Lynn Carroll reviews Chicago at the Cliffs Pavilion

February 22, 2022

I must admit that when I was asked to accompany my fellow theatre goer to a performance of 'Chicago' my heart sank a little. Of all the shows I would have chosen this would not have been one of them. However, my innate sense of fairness (and being a typical Libran who weighs everything up on the scales of justice) I decided to go along with a mindset determined to give it a fair and unbiased viewing.

I say that because having watched the film version, and not really enjoyed it, I was worried I would be biased and therefore not fair in my appraisal for those who put their heart and soul into the production of stage shows for the public to enjoy.

As we took our seats my companion handed me a slip of paper found inside the programme. Well, that's a good start, I thought, no Russell Watson. But in true theatre style that was soon forgotten when Liam Marcellino stood in and made a fine job of the Billy Flynn role. After singing about money being less important than love of principles (and as an aside the physical kind) he proceeded to prove that he did indeed love money too. The relationship between infamy and actual fame, and the obsession with fame, was unsettlingly relevant.

To be honest Russell Watson's fine operatic voice would have been wasted in this particular role, but a change is as good as a rest, so they say.

Unusually the orchestra was seated upon the stage on tiered platforms and were very much a part of the show, the conductor even contributing as a conduit for the players to voice comments and to add his own introductions and narrative to the proceedings. This of course took up half the stage but as the cast members made use of the orchestra space and mostly remained on stage throughout, this accentuated the jazz/vaudeville atmosphere without the music overwhelming the dialogue. This was very much about the songs and performances and I found the feeling of strangeness, with cast members sitting to each side, gradually dissipated. You hardly noticed them until it was their turn to shine again. And shine they certainly did, although it took some doing to suspend disbelief and appreciate that different locations within the story were all played out on the same set.

Costumes were skimpy and didn't leave much to the imagination but if you like raunchy then you are definitely in for a treat. Add to that the sensual, smouldering and sultry tone of the dance routines (and not just from the ladies) you may have been forgiven for thinking you were glad you left grandma at home, or maybe great grandma these days!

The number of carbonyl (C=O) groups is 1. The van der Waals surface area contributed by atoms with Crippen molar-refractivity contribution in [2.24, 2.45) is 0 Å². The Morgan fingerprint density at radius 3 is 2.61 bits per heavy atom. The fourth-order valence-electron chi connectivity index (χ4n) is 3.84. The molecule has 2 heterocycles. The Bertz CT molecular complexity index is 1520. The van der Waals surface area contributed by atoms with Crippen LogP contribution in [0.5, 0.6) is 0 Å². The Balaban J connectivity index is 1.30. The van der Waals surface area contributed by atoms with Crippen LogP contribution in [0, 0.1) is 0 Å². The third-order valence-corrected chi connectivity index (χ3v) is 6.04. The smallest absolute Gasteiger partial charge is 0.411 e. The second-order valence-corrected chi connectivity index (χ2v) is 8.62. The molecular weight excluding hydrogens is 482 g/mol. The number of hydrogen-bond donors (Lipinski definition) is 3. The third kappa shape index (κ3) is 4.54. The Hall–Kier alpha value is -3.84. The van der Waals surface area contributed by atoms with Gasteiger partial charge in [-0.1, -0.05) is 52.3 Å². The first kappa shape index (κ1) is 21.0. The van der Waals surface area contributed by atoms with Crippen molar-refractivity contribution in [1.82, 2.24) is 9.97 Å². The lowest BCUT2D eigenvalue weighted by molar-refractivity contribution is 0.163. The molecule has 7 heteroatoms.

Having said that I could not fault the dance routines: The choreography and its execution was breath taking, from the precise timing to the intricate, angular finger/hand movements or the flick of hair, all added to routines that were hard to find fault with, whether it was your cup of tea or not. And even I have been known to enjoy the odd cup of Earl Grey or Chamomile in place of my usual Yorkshire blend.

I had the opportunity to speak to a couple of very young audience members during the interval and in answer to my query as to their enjoyment of the show, they beamed with approval and excitement. They told me they were dancers themselves and they thought it was amazing. I was left in no doubt as to their impatience to get back to the second half.

Provincial theatre never has, and never will, match up to a West End show and I did find myself yearning for some clever scene changes, colour and glamour. But then I was probably wrong to expect it from a story of murder and prison, even if the killers were young, beautiful and clever as it appears they definitely were in the real life story of 'Chicago'.

Although many unknowns have as much talent as the bigger names in showbiz, it was gratifying to see some familiar faces. Sheila Ferguson proved she still 'had it' as she belted out a solo and I even recognised the hapless Amos (Roxy's husband, played by Jamie Baughan) as a face I knew from his many TV appearances. But of course, if you are a Corrie fan you could not fail to recognise Fay Brookes as Roxy who proved, rather beautifully, that there was far more to her talents. Although her dance routines were not as complicated as those of the other girls in the company, she could certainly hold her own. Her voice too was excellent, who knew? Singing and dancing are not often required in British soaps. Most audience members may not have agreed with me, but she put me in mind of a young Judy Garland, in both stature and the occasional facial expression.

To be true to myself I must confess that I have not been converted and still would not favour this genre of film or stage production. However, if it is your cup of tea I feel sure you will find it a satisfying blend that will give you much pleasure.


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